RM is very highly hypnotizable 40-year old, right-handed, healthy woman without psychiatric or neurological history. She scores 12 and 9 points in HGSHS-A and SHSS-C, respectively. Although RM is highly hypnotizable, she does not experience visual hallucinations in response to hypnotic suggestions. She too can be hypnotized and returned into a normal waking state by using a one-word induction.

Stimuli and the Task

The stimuli were squares, triangles and circles, presented either in red or blue color with E-prime software in random order in the centre of a CRT screen for 24 ms (85 Hz, 1024×768 pixels resolution; Fig. 1). The interstimulus-interval varied randomly between 800–1200 ms. The luminance was 12.9 cd/m2 for red and blue colors and 0.2 cd/m2 for the black background. From the viewing distance of 150 cm, the size of the stimuli was about 2.5°×2.5°.

Figure 1. Stimulation sequence.

The stimuli were presented in random order for 24 ms in red or blue with 800–1200 ms interstimulus-interval. The target color was either red or blue. In the posthypnotic conditions, a suggestion that one of the shapes is always presented in a specific color (e.g., “all triangles are red”) was given. In the simulation condition, the task was to behave as if having received such suggestion. (S+C+ = relevant shape, target color; S+C− = relevant shape, nontarget color; S−C+ = irrelevant shape, target color; S−C- = irrelevant shape, nontarget color).

Each participant performed a total of 48 stimulus blocks: 12 blocks in a behavioral session and 36 in three EEG sessions. Each block involved 216 trials (36 presentations of each of the six combinations of three shapes and two colors). The attended-to target color was red in 50% of the blocks and blue in the other 50%. To avoid interference from one target color to another, the target color was changed only once in each session [red (or blue) was attended to in the first six blocks and blue (or red) in the last six blocks].

We measured behavioral responses in a separate session to study the phenomenal effects of the posthypnotic suggestion on subjective (conscious) color perception. During the behavioral sessions, the participants pressed a button for every stimulus they saw in the color that was specified at the beginning of the stimulus block as the attended-to target color. In the posthypnotic conditions, the participants were given the posthypnotic suggestion that a specific shape will appear in the target color (e.g., “all triangles are blue”). In the simulation conditions, the participants were asked to behave as if they had received the suggestion and as if they actually saw the shape in the target color. We used the simulation condition instead of a condition where suggestions are given without hypnosis [2], because we know from previous testing that TS-H and RM do not report color changes without hypnosis but with otherwise identical suggestions and a stable target.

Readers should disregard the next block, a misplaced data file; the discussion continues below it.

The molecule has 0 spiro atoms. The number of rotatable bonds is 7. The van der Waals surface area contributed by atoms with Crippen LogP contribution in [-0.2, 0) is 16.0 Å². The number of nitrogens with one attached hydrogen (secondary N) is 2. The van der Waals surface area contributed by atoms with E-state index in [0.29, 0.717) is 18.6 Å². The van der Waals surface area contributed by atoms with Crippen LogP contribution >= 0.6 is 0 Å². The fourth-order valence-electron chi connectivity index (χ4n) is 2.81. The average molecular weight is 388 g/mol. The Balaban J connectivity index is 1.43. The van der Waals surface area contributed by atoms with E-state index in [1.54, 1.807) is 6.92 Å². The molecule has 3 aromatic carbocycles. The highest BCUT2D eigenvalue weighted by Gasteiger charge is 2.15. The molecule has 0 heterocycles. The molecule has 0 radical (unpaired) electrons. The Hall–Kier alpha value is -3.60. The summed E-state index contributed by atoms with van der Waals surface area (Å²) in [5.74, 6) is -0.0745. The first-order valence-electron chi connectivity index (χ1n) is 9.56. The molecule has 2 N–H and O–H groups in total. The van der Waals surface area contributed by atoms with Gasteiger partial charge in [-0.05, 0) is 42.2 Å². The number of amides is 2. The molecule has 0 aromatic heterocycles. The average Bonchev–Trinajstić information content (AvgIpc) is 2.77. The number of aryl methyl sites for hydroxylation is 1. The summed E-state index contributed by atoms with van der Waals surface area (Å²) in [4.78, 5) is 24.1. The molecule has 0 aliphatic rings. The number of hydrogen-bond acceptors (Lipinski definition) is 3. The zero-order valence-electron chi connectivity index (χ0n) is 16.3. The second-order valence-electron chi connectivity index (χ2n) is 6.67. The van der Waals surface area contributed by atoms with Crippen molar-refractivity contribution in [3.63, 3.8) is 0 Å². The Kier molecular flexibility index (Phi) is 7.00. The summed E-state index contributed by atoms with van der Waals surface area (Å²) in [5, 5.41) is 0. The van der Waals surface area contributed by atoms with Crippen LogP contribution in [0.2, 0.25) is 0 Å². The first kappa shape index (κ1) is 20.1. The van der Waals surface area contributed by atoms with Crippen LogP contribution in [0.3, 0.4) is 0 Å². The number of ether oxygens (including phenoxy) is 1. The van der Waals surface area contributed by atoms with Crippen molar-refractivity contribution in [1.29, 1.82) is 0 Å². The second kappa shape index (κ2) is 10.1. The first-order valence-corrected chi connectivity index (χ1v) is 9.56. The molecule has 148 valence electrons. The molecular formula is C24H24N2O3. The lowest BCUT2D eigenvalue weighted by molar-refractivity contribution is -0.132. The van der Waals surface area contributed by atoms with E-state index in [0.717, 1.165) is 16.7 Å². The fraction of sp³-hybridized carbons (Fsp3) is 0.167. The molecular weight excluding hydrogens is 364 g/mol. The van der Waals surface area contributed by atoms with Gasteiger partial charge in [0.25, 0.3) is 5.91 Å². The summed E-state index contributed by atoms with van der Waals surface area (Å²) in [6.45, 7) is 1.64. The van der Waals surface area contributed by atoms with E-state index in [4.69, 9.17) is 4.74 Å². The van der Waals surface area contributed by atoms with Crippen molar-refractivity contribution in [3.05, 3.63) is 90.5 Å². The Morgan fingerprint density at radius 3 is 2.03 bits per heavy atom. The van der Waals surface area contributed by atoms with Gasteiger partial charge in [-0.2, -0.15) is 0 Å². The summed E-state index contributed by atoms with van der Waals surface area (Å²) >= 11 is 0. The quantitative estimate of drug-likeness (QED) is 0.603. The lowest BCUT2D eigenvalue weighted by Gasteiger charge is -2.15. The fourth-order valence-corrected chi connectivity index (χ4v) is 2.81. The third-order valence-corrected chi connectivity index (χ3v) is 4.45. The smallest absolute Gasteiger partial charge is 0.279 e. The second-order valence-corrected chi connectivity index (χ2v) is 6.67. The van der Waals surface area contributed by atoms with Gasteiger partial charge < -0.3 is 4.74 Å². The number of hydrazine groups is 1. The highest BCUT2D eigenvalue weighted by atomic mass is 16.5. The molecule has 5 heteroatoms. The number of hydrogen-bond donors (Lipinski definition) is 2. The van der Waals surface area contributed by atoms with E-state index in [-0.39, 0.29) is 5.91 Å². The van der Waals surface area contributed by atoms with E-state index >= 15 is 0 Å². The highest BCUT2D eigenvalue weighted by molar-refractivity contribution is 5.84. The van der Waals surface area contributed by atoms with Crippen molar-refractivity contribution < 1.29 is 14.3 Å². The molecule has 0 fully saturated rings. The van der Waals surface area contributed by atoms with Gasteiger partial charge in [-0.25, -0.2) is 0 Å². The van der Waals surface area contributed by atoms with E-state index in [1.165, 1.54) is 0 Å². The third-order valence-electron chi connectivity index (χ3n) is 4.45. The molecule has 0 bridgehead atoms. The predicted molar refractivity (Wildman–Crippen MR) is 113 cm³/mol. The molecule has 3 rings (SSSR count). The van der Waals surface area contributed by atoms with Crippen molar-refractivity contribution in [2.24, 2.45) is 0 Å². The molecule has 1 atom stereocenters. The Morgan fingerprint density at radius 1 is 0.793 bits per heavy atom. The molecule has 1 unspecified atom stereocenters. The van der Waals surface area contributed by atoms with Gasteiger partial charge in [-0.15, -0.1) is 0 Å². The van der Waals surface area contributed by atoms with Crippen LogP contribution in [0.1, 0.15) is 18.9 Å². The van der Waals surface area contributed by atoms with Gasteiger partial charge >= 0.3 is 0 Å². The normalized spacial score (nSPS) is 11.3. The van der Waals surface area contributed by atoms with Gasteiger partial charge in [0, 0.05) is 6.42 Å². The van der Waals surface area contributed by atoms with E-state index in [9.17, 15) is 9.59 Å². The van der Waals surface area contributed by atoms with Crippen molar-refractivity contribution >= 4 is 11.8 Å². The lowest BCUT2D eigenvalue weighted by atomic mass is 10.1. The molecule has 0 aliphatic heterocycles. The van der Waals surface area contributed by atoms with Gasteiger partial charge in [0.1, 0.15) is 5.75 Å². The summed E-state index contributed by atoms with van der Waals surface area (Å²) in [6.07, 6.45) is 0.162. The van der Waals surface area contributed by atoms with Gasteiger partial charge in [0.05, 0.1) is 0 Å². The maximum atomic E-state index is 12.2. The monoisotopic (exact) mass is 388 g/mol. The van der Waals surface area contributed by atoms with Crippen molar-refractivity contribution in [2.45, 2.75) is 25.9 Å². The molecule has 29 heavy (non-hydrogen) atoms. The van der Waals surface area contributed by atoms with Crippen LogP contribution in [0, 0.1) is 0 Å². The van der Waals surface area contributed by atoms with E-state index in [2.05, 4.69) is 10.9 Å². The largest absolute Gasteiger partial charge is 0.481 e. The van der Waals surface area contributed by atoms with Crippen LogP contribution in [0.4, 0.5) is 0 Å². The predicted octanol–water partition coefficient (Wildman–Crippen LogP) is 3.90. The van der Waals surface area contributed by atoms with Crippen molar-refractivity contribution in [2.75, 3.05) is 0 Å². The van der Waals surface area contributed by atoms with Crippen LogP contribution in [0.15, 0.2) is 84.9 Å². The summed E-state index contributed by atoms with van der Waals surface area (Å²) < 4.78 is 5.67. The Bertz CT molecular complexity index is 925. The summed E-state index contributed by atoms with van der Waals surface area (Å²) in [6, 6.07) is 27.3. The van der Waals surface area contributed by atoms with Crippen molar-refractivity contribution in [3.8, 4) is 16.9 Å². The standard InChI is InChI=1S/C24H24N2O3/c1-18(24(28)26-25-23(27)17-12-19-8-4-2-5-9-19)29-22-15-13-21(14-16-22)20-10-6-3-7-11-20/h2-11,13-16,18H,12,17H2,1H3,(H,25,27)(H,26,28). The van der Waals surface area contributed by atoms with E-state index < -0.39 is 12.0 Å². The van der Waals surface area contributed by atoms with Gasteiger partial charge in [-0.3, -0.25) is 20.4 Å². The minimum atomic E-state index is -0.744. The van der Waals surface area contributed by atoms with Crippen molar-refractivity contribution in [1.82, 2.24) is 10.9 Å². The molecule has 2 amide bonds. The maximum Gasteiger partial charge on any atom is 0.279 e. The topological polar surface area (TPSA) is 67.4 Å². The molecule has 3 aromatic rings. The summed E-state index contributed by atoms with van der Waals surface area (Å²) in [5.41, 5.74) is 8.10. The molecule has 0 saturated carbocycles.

During the EEG sessions, the task was identical to that in the behavioral sessions, with the exception that the participants were asked to covertly count the targets and to respond overtly only to every 10th target. This procedure was adopted in order to keep the EEG data clean from possible motor artefacts (the trials with a button press were eliminated from EEG analyses). It remains, however, possible that covert counting might also produce artefacts (selectively to target stimuli), although probably to a lesser extent than responding to all the targets. In any case, some kind of task requiring responding was needed to keep the participants attention on the stimuli. We carefully instructed the participants to avoid movements of mouth or lips during the task.

Hypnosis and Suggestions

A one-word induction of hypnosis [8] was applied for both participants. All the hypnotic suggestions were posthypnotic, that is, under hypnosis the participants were given suggestions that they would see particular shapes in specific color (e.g., seeing squares as red) when performing the task in a full waking state.

The participants performed half of the stimulus blocks in the posthypnotic condition and half in the simulation condition. The order of the posthypnotic and simulation conditions was altered between blocks. Each shape was targeted by the suggestion (i.e., was the suggestion-relevant shape) equally frequently across the conditions.

In the posthypnotic condition, the color alteration suggestion was given in hypnosis. After this suggestion, the participants were given a suggestion for posthypnotic amnesia that they would not remember the color suggestion in the normal waking state. After this, the hypnosis was cancelled and the stimulus block was started. Thus, all the stimulus blocks were performed in the normal waking state. After each posthypnotic stimulus block, hypnosis was induced again and the posthypnotic suggestion was cancelled.

Although the presence of posthypnotic amnesia to the suggestions cannot be ultimately proved, we tried to verify it by asking the participants after hypnosis: “What did we talk about during hypnosis?”, “Did you get any instructions during hypnosis?” Both participants maintained that they did not remember what happened during hypnosis.

Electrophysiological Recording